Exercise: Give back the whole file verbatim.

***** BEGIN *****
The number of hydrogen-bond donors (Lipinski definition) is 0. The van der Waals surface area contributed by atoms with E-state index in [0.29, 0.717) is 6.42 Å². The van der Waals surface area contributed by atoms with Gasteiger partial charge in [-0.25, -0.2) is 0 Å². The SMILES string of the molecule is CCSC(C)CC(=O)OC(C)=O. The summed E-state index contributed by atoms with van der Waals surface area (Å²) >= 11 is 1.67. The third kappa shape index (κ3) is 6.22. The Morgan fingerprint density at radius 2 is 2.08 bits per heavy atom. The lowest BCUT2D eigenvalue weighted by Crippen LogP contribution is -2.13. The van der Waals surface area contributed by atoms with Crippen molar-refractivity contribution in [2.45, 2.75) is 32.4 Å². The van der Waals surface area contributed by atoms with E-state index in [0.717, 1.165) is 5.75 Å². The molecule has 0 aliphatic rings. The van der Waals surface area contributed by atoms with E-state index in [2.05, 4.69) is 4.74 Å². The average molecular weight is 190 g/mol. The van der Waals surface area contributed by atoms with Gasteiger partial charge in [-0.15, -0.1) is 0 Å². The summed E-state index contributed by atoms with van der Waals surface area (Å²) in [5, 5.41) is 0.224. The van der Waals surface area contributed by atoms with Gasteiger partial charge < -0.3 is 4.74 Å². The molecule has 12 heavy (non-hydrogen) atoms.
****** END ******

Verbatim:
The number of hydrogen-bond donors (Lipinski definition) is 0. The van der Waals surface area contributed by atoms with E-state index in [0.29, 0.717) is 6.42 Å². The van der Waals surface area contributed by atoms with Gasteiger partial charge in [-0.25, -0.2) is 0 Å². The SMILES string of the molecule is CCSC(C)CC(=O)OC(C)=O. The summed E-state index contributed by atoms with van der Waals surface area (Å²) >= 11 is 1.67. The third kappa shape index (κ3) is 6.22. The Morgan fingerprint density at radius 2 is 2.08 bits per heavy atom. The lowest BCUT2D eigenvalue weighted by Crippen LogP contribution is -2.13. The van der Waals surface area contributed by atoms with Crippen molar-refractivity contribution in [2.45, 2.75) is 32.4 Å². The van der Waals surface area contributed by atoms with E-state index in [0.717, 1.165) is 5.75 Å². The molecule has 0 aliphatic rings. The van der Waals surface area contributed by atoms with E-state index in [2.05, 4.69) is 4.74 Å². The average molecular weight is 190 g/mol. The van der Waals surface area contributed by atoms with Gasteiger partial charge in [-0.15, -0.1) is 0 Å². The summed E-state index contributed by atoms with van der Waals surface area (Å²) in [5, 5.41) is 0.224. The van der Waals surface area contributed by atoms with Gasteiger partial charge < -0.3 is 4.74 Å². The molecule has 12 heavy (non-hydrogen) atoms.